Military Factory logo
Icon of F-15 Eagle military combat fighter aircraft
Icon of Abrams Main Battle Tank
Icon of navy warships
Icon of AK-47 assault rifle
HOME
AVIATION
COUNTRIES
MANUFACTURERS
COMPARE
COLD WAR
X-PLANE


North American YF-107 (Ultra Sabre)


Research / Fighter-Bomber Aircraft


The North American YF-107 was based on the North American F-100 Super Sabre though it never developed into a viable production form.
Authored By: Staff Writer | Edited: 8/4/2016
National Flag Graphic

Specifications


Year: 1956
Manufacturer(s): North American Aviation - USA
Production: 3
Capabilities: Fighter; X-Plane;
Crew: 1
Length: 61.84 ft (18.85 m)
Width: 36.58 ft (11.15 m)
Height: 19.32 ft (5.89 m)
Weight (Empty): 22,697 lb (10,295 kg)
Weight (MTOW): 39,756 lb (18,033 kg)
Power: 1 x Pratt & Whitney J57-P-9 turbojet with afterburner developing 24,000 lb of thrust.
Speed: 1,500 mph (2,414 kph; 1,303 kts)
Ceiling: 53,199 feet (16,215 m; 10.08 miles)
Range: 2,414 miles (3,885 km; 2,098 nm)
Rate-of-Climb: 39,900 ft/min (12,162 m/min)
Operators: United States
The North American YF-107 "Ultra Sabre" prototype represented the final foray into military aviation for the North American Aircraft Corporation - the company responsible for such memorable aircraft as the P-51 "Mustang", the F-86 "Sabre", and the F-100 "Super Sabre" - all war veterans of different decades. Its outgoing work woudl center on an offshoot of the F-100 in the Super Sabre-inspired YF-107 design - an aircraft brought about by a United States Air Force (USAF) need for a Mach 2-capable nuclear delivery platform.

The design of the YF-107 was originally known as the F-100B while later referencing changed its designator to
"YF-107A". The YF-107A was a highly modified F-100 with an all new nose cone and dorsal spine-mounted intake. The nose cone was to house the needed fire control radar for precision weapons delivery while the unique positioning of the intake opening was simply due to the constraints of the existing F-100 layout. The YF-107 design retained the wings, rear fuselage, and tail section of its F-100 origins. The crew numbered one and standard proposed armament was to be 4 x M-39E internal cannons and up to 10,000 pounds of externally stores.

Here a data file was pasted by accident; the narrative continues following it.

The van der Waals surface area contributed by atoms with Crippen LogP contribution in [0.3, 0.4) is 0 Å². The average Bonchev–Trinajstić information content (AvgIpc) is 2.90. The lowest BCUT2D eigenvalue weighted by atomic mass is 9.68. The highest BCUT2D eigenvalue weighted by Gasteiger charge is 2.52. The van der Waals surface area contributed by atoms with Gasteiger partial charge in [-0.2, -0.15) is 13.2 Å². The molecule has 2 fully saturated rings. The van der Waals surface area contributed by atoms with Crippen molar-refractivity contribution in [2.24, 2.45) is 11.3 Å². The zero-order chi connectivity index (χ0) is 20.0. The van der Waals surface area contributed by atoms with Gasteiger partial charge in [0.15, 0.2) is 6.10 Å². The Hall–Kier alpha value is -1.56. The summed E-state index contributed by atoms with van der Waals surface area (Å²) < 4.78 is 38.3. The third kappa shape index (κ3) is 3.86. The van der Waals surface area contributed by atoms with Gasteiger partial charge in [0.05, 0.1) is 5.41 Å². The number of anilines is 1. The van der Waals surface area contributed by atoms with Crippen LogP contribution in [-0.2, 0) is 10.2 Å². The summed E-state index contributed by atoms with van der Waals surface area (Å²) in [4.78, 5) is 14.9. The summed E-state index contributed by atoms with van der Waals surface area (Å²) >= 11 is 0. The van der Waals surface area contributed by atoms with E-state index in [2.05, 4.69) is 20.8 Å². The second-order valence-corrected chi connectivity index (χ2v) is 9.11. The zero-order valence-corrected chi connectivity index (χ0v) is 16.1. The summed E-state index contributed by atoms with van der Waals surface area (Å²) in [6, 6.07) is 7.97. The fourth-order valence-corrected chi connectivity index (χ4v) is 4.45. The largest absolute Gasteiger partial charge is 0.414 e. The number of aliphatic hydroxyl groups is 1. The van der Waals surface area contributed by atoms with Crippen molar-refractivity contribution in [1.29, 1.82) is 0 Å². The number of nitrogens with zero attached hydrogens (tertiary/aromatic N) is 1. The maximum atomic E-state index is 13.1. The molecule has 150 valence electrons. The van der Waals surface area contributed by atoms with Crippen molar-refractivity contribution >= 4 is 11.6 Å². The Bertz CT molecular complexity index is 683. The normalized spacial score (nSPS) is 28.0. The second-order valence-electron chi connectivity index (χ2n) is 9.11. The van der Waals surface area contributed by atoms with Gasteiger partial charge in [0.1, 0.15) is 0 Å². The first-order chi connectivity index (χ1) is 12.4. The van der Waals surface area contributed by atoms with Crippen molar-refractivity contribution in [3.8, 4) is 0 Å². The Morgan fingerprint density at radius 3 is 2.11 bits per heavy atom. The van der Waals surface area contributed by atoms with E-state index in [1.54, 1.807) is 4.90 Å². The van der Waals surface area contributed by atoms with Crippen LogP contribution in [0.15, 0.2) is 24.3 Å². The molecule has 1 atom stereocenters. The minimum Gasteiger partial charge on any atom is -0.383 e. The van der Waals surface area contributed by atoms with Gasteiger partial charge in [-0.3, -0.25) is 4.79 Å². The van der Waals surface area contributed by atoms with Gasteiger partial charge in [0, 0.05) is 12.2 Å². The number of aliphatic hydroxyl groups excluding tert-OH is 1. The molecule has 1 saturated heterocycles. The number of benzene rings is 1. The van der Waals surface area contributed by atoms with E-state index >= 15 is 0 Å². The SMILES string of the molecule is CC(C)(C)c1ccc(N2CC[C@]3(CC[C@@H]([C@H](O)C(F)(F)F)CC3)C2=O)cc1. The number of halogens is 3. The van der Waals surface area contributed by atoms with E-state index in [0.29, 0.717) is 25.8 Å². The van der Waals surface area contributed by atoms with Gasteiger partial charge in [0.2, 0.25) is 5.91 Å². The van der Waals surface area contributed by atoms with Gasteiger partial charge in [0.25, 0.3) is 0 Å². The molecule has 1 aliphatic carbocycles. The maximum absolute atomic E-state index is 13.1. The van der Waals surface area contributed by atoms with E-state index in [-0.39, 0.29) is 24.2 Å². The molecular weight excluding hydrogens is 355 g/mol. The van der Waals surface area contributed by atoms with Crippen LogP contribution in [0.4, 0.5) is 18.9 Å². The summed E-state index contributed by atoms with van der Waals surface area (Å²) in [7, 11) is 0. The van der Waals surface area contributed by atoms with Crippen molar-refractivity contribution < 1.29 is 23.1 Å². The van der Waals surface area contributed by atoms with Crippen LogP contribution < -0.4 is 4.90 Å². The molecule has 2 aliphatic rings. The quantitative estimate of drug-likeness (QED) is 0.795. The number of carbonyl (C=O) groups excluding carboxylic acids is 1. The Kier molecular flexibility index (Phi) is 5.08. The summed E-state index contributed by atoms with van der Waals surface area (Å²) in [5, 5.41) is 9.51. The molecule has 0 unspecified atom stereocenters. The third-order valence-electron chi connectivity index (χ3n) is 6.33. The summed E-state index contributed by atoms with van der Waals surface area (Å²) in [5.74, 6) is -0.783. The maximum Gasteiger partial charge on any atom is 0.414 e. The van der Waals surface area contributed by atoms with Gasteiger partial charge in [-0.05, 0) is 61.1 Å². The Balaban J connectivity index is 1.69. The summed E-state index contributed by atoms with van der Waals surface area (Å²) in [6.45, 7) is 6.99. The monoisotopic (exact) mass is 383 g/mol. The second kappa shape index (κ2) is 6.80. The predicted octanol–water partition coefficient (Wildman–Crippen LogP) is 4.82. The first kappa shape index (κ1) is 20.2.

The aircraft competed unsuccessfully against others in a USAF tactical fighter design phase which was won out by the aircraft to become the Republic F-105 "Thunderchief". The three YF-107s completed were still utilized in a variety of air research and development tests to help further high-speed, high-level flying. The North American interceptor concept evolved some during the YF-108 "Rapier" program which was billed as a Mach 3-capable interceptor though this system was not adopted for service either.

Of the three YF-107s completed, one was scrapped during the 1960s while the remaining two ended their service lives as preserved museum showpieces - one at Pima Air and Space Museum of Tucson, Arizona and the other at the National Museum of the United States Air Force of Dayton, Ohio.






Armament



PROPOSED (Standard):
4 x 20mm M-39E cannons

PROPOSED (Optional):
Up to 10,000 lb of external stores.

Graphical image of an aircrat automatic cannon

Variants / Models



• F-100B - Original product designation
• YF-107 - Revised product designation
• YF-107 (55-5118) - Initial prototype; showcased at Pima Air and Space of Tucson, Arizona.
• YF-107 (55-5119) - Second prototype; on display at the National Air Force Museum in Dayton, Ohio.
• YF-107 (55-5120) - Third prototype; scrapped during the 1960s.
Site Disclaimer  |  Privacy Policy  |  Cookies  |  Site Map

www.MilitaryFactory.com. Site content ©2003- MilitaryFactory.com, All Rights Reserved.

The "Military Factory" name and MilitaryFactory.com logo are registered ® U.S. trademarks protected by all applicable domestic and international intellectual property laws. All written content, illustrations, and photography are unique to this website (unless where indicated) and not for reuse/reproduction in any form. Material presented throughout this website is for historical and entertainment value only and should not to be construed as usable for hardware restoration, maintenance, or general operation. We do not sell any of the items showcased on this site. Please direct all other inquiries to militaryfactory AT gmail.com.

Part of a network of sites that includes AnvilOfWar.com, GlobalFirepower, a data-driven property used in ranking the top military powers of the world, and WDMMA.org, the World Directory of Modern Military Aircraft.


Facebook Logo YouTube Logo